2- Selecting a different model and tuning our algorithm

The last strategy to improve the accuracy of our model was to run a random forest. We tuned our algorithm by playing with the mtry hyper-parameter.

 

A little bit of an explanation on the mtry hyper parameter: when forming each split in a tree, the algorithm randomly selects mtry variables from the set of predictors available. Hence when forming each split a different random set of variables is selected within which the best split point is chosen.

 

We used a mtry of 53 (which was equal to the number of features divided by 3, usually best for regression) and a mtry of 12 (which was equal to the square root of the total number of features). The mean squared root error was very low (0.07 for the random forest with 53 mtry and 0.15 for the random forest with 12 mtry), indicating an overfit (which is confirmed in the graph below). Our score on Kaggle was indeed lower than the multiple linear regression by a slight margin (0.35346 vs. 0.35198).

 

 

There are a few reasons why the random forest did not outperform the initial linear model.

  • First, a random forest averages the predictions of a large number of classifiers. When we have a single point which is far from the others, many of the classifiers will not see it so random forest performs badly in the extremes.
  • Second, a random forest does not predict beyond the range in the training data. Some sub-areas were in the training data but not the testing data and vice versa. In the context of a time series, a random forest also fails to extrapolate the out-of-sample trend.
  • Third, we need a lot of branches per tree to get a good approximation to a linear function. Although two of our seven variables were dummified, the branches in our tree were limited preventing a random forest from doing what it does best that is feature selection.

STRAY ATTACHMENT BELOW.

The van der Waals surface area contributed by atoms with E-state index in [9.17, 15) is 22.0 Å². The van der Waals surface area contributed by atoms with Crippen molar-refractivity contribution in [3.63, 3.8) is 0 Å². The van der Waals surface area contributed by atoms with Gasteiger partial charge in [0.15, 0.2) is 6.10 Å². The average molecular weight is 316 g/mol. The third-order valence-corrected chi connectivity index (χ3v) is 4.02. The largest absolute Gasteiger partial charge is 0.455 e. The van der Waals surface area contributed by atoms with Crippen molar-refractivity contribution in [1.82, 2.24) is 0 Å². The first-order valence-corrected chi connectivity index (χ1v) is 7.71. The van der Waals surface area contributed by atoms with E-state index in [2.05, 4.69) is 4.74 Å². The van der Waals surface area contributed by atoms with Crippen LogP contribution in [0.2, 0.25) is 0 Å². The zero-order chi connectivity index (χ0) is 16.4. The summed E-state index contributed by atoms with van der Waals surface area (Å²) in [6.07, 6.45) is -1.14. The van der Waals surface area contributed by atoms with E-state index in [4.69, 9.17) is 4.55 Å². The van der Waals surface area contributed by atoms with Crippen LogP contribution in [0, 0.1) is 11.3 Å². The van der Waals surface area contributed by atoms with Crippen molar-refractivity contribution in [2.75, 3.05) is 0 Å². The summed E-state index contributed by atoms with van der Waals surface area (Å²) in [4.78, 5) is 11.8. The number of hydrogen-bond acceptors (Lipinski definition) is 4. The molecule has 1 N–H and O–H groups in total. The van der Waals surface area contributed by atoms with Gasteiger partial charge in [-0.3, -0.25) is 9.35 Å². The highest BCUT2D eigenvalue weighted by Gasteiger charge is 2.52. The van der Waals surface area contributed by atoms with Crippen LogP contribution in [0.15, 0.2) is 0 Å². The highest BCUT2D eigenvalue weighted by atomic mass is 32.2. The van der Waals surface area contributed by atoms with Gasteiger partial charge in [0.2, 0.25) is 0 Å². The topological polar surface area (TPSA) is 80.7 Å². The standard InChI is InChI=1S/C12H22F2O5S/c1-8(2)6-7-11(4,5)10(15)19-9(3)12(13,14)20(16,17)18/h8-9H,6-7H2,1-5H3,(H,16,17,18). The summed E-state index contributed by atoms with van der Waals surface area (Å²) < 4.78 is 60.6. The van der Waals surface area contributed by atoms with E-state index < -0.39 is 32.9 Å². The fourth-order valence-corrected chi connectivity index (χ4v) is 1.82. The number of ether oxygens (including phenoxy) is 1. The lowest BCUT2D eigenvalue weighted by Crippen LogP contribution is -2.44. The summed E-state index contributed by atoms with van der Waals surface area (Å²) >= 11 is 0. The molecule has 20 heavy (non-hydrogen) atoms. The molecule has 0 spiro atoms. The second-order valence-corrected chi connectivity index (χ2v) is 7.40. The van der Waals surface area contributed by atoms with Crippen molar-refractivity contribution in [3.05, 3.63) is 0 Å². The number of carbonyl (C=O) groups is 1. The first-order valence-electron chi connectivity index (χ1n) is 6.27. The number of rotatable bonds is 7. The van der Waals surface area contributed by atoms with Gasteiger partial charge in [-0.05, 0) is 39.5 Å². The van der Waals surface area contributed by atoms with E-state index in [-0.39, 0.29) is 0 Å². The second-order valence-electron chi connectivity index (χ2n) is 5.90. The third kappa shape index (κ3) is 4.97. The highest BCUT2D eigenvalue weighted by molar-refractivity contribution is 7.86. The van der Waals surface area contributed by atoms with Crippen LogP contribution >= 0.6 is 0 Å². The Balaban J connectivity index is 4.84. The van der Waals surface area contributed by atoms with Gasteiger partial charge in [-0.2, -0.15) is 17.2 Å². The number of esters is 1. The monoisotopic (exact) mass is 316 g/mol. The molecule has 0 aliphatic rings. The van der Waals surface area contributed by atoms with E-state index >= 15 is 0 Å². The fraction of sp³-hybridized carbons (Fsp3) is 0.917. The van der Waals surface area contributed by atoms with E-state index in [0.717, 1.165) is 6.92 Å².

• Finally, regression perform well over continuous variables and random orest over discrete variables. The number of discrete variables were limited in our case.

 

Conclusion

There is no doubt that using XGBoost would have helped boost our score. However, the main goal of the project for our team was to stick to simpler models that are highly interpretable, rather than rely too much on black box models (granted random forest belongs to one of them). Although, using random forest did not work for us, it did work for other teams when using different parameters. However, as mentioned above, tree methods are not relevant when extrapolating and the competition hid the weakness of tree method, since the housing price fell in the testing set (but stayed in the same range as the price in the training set).

 

 

About Authors

Claire Keser

Claire Keser

Claire Keser completed her MBA at the University of Victoria (Canada). Her work experience has been primarily in Conversion Optimization (A/B testing) where she built & led a team focused on turning data into products, actionable insights, and...
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Jack Enyeart

Jack Enyeart

Jack received his Master's in mathematics from Duke University, with a focus in probability theory. He is now an aspiring data scientist, attending NYCDSA's 12 week bootcamp. In his free time, Jack enjoys cooking, watching movies, solving problems...
View all posts by Jack Enyeart >